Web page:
RIOT 77 #21, €3 plus postage, 8¼” x 11⅝”, offset, 52 pgs.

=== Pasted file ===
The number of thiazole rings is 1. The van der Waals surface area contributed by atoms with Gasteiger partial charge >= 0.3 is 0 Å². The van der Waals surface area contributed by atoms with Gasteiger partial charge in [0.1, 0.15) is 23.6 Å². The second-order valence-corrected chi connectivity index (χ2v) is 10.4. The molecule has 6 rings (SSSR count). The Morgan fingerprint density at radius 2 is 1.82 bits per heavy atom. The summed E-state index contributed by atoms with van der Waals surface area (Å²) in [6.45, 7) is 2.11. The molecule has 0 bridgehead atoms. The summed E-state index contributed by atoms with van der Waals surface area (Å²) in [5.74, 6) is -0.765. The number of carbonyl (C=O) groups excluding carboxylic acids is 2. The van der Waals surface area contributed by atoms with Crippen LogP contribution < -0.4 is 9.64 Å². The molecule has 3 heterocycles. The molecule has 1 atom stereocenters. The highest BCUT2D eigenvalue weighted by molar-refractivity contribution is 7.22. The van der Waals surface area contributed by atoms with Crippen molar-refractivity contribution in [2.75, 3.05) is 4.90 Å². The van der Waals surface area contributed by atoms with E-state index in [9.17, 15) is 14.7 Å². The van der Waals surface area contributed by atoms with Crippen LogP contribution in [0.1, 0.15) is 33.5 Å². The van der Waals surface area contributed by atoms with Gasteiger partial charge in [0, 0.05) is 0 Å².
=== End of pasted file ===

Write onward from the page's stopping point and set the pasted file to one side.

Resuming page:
The first time I remember any punkly entity using “77” as a suffix indicating fealty to first wave punk rock, it was the English band Resistance 77, circa 1982. The fact that I have firsthand knowledge of this situation indicates that I am likely smack dab in this publication’s target demographic: Old punk dudes. Seriously, this thing looks like a punk version of AARP magazine; photos of elderly punks are splashed across almost every page. A timely snapshot of contemporary youth culture it is not. The upside of this state of affairs is that, for once, all the bands interviewed are bands that I actually know and like.Amazing, huh? I mean, it’s cool to be periodically tuned into the doings of the current movers ‘n’ shakers on the scene and all, but there’s also something to be said for reading about bands to whom you’ve been listening for thirty or forty years, ya know? Interviews in this issue include Aussie headbangers Rose Tattoo, English rockabilly stalwarts The Polecats, and first wave London punkers The Wasps. There’s also an interview with rant-poet Tim Wells, but I admit I don’t really know that guy. The editor also reviews all the shows he saw in the last half of 2018, which is quite a hefty amount of live music coverage, and also provides additional opportunities for printing photos of old people. The zine is nicely laid out, the photos are great, and they manage to fit a fricking ton of text on each page—this is suddenly kind of my favorite zine right now. I’m not sure if that makes me happy or worried.  –Rev. Nørb (Cian Hynes, PO Box 11342, Dublin 2, Ireland)